[18:30] Julia: Actually, today we have less than 1% of waste in the clothing production. And today I use mainly, I use T.P filament combined with M.D.M technology. Also, I experiment a lot with S.L.A technology, and new materials and tissue results, usable for fashion designs. We have re-engineered one of the most advanced 3D printers on the market and finally created our own 3D printer, and yes, actually, I find 3D printing the most sustainable way for the clothing production today. Today to have limitation not connected to what that the cans, let's say, some of the plant or something, reminded cotton or silk. But when we look at the podiums and fashion magazines, and you will see a lot of materials and ready items that can be created on 3D printers too
[19:28] Maiko: Amazing, if you think about the next 10 years of your company and of your label, what kind of world are you trying to help create with what you're doing over the next 10 years?
[19:40] Julia: The technology is developing so fast, even for the last year. If I would be able to come back and estimated the markets, I would say absolutely different things because I couldn't beg that we would be so successful by the large formats of 3D printers. So, I'm very excited about the possibilities, and about the future of 3D printing, especially now, when I just arrived from the Technology Conference in Los Angeles, and I got acquainted with some very exciting new materials. So, I believe that in 10 years at the 3D Printed Fashion Industry, will become a huge industry, at least to be able to achieve the first billion in sales. And you will see a lot of 3D printed fashion especially, and they footwear production, and in the bags and accessories because these two segments there are absolutely no limitations. And just these two industries are huge, and they have a lot of potential to gain huge share of the market. As for the clothing production, I believe that it has a huge potential too.
[21:00] Julia: At the very first stage, we can replace all the leather production, all the leather clause in the industry and the fashion markets. And just imagine if, when, not if, when we will be able to plant the ready to wear pieces of clothing that will remind me which fabric, will remind cotton or silk, then we will be able to gain a huge share of the market, which was today, more than $804 billion calculated in the markets of clothing for today. So, I'm very optimistic about the future of 3D printed clothing, and actually, actually I believe that so is artificial intelligence today is developing very fast too. There is a social problem potentially, because all of these women involved in the fashion industry, they, most of them will lose their jobs from their work places, not because of 3D printing because of automation, and most probably because of artificial intelligence. At the same time, 3D printing which is probably the only adequate response for today, and because it will permit you to keep some workplaces, and all the specialists in this industry.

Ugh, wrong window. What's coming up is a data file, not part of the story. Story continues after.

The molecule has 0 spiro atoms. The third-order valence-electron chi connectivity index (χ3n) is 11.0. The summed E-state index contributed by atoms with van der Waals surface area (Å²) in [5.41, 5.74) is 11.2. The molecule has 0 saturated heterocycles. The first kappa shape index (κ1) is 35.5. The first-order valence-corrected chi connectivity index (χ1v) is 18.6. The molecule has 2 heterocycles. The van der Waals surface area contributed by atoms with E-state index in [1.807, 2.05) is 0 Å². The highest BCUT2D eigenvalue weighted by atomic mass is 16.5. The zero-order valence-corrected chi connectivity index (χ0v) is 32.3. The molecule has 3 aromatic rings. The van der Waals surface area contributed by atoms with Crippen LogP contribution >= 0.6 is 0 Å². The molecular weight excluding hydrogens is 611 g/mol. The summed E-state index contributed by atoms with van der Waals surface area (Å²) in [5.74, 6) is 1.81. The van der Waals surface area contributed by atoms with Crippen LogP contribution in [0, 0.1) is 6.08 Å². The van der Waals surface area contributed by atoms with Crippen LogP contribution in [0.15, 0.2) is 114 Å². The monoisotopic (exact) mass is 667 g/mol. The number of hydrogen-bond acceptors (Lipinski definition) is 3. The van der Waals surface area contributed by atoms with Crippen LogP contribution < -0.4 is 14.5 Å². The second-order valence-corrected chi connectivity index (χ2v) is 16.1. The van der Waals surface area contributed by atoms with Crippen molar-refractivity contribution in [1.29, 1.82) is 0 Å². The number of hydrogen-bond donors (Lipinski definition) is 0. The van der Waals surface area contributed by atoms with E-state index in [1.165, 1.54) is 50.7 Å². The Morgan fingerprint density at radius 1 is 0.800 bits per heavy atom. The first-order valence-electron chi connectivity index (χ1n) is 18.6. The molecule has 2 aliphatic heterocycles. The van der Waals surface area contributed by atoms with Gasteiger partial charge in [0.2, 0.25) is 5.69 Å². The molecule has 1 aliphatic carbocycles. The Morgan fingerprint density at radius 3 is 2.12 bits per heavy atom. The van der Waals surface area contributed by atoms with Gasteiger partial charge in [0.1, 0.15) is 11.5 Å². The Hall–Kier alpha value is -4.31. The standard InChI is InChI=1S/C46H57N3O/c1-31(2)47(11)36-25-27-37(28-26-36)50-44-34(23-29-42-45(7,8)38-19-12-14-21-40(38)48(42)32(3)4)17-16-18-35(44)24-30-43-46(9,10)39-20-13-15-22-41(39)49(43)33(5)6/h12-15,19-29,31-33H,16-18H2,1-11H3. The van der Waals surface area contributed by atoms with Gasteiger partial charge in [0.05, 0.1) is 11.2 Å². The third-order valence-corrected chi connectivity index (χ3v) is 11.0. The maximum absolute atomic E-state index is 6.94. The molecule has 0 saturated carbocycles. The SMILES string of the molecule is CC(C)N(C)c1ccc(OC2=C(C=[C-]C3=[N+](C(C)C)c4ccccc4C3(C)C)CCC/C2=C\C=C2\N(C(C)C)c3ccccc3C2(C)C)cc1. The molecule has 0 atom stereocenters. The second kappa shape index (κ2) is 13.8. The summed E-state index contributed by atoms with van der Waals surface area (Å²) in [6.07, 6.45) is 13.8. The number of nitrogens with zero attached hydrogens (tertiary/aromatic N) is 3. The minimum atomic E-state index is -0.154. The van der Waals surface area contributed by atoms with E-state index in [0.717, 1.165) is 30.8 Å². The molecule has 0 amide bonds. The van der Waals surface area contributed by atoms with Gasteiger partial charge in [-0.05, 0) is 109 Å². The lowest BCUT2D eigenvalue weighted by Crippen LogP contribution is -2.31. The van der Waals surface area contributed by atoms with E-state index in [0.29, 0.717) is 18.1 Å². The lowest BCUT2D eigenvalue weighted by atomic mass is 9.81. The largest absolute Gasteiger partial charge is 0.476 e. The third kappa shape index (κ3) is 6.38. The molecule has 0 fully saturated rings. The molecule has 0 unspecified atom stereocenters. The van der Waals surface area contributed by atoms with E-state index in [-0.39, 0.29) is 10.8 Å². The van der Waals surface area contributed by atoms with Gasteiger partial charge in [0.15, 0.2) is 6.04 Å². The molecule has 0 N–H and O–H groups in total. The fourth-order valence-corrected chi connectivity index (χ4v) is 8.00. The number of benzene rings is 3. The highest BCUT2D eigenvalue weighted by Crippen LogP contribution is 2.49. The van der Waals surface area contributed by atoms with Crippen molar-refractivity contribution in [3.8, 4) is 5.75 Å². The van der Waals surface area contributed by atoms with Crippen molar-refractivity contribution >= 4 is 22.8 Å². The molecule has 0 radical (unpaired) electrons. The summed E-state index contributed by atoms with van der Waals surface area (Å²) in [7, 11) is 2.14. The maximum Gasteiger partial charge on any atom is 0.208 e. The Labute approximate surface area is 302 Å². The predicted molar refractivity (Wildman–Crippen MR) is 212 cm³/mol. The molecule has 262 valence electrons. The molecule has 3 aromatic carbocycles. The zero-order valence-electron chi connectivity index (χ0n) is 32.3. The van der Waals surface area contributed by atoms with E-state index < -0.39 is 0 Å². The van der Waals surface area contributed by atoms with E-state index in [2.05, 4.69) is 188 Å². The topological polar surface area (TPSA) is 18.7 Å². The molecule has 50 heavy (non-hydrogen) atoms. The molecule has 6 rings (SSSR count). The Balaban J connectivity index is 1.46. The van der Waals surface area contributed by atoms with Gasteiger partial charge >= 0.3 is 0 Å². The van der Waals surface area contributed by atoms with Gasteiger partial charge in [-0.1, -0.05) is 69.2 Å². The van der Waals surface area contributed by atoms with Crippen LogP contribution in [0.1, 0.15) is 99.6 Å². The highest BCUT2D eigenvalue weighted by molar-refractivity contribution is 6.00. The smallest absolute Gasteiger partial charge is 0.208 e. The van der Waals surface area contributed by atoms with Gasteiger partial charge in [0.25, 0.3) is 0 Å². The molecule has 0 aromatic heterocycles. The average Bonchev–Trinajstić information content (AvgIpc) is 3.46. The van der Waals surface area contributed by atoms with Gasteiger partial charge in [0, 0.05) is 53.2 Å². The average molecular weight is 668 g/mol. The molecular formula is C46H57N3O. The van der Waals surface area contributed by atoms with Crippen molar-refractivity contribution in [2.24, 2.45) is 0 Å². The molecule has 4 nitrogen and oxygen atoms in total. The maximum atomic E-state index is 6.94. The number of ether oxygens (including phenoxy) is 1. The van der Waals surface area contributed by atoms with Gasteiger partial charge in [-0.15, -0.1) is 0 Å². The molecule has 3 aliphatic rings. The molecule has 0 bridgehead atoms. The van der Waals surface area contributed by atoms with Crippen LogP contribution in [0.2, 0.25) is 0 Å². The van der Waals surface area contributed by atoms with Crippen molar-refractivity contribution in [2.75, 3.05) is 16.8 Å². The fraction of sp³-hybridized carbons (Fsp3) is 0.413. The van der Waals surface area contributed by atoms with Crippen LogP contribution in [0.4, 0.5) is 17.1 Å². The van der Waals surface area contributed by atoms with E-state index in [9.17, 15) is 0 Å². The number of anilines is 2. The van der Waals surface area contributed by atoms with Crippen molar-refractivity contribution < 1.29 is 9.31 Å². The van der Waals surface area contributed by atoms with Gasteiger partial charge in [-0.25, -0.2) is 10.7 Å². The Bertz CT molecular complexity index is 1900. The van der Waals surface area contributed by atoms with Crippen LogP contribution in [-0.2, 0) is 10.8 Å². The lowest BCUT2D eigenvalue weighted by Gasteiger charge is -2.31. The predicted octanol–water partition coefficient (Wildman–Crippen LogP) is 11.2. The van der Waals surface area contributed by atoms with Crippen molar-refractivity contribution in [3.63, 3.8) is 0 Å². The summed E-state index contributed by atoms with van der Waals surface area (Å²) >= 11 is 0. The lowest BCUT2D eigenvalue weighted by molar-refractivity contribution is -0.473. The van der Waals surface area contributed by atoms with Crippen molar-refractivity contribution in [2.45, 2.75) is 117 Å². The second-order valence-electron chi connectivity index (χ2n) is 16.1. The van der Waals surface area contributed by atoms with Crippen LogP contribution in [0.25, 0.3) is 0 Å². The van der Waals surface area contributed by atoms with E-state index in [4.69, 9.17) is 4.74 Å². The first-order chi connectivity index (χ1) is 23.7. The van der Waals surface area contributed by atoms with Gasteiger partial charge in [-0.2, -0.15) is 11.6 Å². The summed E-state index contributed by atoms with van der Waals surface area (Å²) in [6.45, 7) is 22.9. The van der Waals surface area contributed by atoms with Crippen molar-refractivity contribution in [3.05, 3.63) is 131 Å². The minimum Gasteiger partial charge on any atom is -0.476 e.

[22:24] Maiko: Thank you very much for sharing your vision with us and telling us more about what you're doing right now. I wish you all the best for the next years to come. And yeah, hope all works out well, for you and for the industry. I think it's amazing to have a pioneer like you on the show.
[22:41] Julia: Thank you so, much for the interesting questions.
[22:43] Maiko: Thank you very much. Thanks for joining again.
[22:45] Julia: Thank you.